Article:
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Monday, February 4, 2019

My Bloody Valentine: EP's 1988-1991

MY BLOODY VALENTINE: EPʼs 1988-1991 (2012)

CD I: 1) You Made Me Realise; 2) Slow; 3) Thorn; 4) Cigarette In Your Bed; 5) Drive It All Over Me; 6) Feed Me With Your Kiss; 7) I Believe; 8) Emptiness Inside; 9) I Need No Trust; 10) Soon; 11) Glider; 12) Donʼt Ask Me Why; 13) Off Your Face.
CD II: 1) To Here Knows When; 2) Swallow; 3) Honey Power; 4) Moon Song; 5) Instrumental #2; 6) Instrumental #1; 7) Glider (full length); 8) Sugar; 9) Angel; 10) Good For You; 11) How Do You Do It.

General verdict: An essential collection for the bandʼs fans, an interesting educational piece for those casual admirers who wonder if there is any life beyond Loveless.

Since MBV only managed to put out two full length albums in their prime, it is reasonable to pay attention to their shorter products as well — in a way, one could argue that singles and EPs were a more natural, or, at least, a less painful, manner of expression for Kevin Shieldsʼ vision. Since allocating a single review to each EP would be a serious overkill (especially since the title songs off their EPs often made it onto LPs anyway), this particular compilation, released in 2012, comes very much in handy: it collects every EP that the band released from the year of Isnʼt Anything and right to the year of Loveless, plus a handful of rare and unreleased tracks to justify the presence of two CDs.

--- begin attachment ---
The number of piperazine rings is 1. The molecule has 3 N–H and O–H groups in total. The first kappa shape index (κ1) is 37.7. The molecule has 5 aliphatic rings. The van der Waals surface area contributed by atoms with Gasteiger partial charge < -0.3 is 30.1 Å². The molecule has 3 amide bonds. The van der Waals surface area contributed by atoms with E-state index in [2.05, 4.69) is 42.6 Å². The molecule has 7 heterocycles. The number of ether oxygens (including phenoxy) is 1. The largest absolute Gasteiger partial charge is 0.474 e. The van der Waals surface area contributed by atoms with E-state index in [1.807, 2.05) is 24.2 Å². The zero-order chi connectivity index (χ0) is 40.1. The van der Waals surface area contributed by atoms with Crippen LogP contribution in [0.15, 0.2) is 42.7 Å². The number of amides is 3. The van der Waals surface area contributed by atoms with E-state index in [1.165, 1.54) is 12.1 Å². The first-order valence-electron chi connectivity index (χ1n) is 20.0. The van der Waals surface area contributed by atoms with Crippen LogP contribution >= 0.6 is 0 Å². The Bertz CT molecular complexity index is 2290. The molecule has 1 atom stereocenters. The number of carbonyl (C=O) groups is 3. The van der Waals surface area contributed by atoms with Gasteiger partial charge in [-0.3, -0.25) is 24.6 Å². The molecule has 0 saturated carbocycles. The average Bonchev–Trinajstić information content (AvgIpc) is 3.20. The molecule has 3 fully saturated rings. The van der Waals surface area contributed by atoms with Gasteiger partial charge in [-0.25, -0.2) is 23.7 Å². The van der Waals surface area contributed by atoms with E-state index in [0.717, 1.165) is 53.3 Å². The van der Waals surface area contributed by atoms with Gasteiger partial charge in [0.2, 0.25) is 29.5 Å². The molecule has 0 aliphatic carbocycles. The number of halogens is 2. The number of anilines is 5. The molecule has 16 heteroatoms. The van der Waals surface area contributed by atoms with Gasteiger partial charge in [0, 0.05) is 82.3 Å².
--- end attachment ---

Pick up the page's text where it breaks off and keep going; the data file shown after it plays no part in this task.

Other than one particular song (to which we will get a bit later), the discs offer little by way of revelation, but for those in sore need of an additional MBV fix this is all essential and auspicious listening. It could be said that the four EPs collected here represent two different and distinct epochs in the evolution of MBVʼs sound, with each pair further subdivided into two less different, but still subtly varying «sub-epochs»; and although I cannot call myself a true fan of the band in their pre-Loveless period, their gradual, natural, and inspiring evolution is fascinating to behold from its humble foundations right to the glorious peak.

On the first EP, You Made Me Realise, they are still very much a noise-rock indie band with lo-fi production values. The title track became famous in the underground world because of its «holocaust section» (the final distorted chord that would be put on forever loop and played as an incessant rumble for up to ten minutes), but the short studio version is just a fast-paced psycho-grunge rocker with psychedelic falsetto vocal harmonies — nothing particularly great, and nothing Sonic Youth could not have played in their sleep. The other four songs tend to be slower, with more pronounced acoustic guitar parts (ʽThornʼ) and soothing somno-folk female vocals (ʽCigarette In Your Bedʼ), but poor production values, unfortunately, bring down the melodic potential of even such prettily crafted tunes as ʽDrive It All Over Meʼ; at this point they are not yet anywhere near the level of Lovelessʼ sonic brilliancy, but neither are they capable of bringing out the full beauty of their guitars and vocals without the psychedelic effects.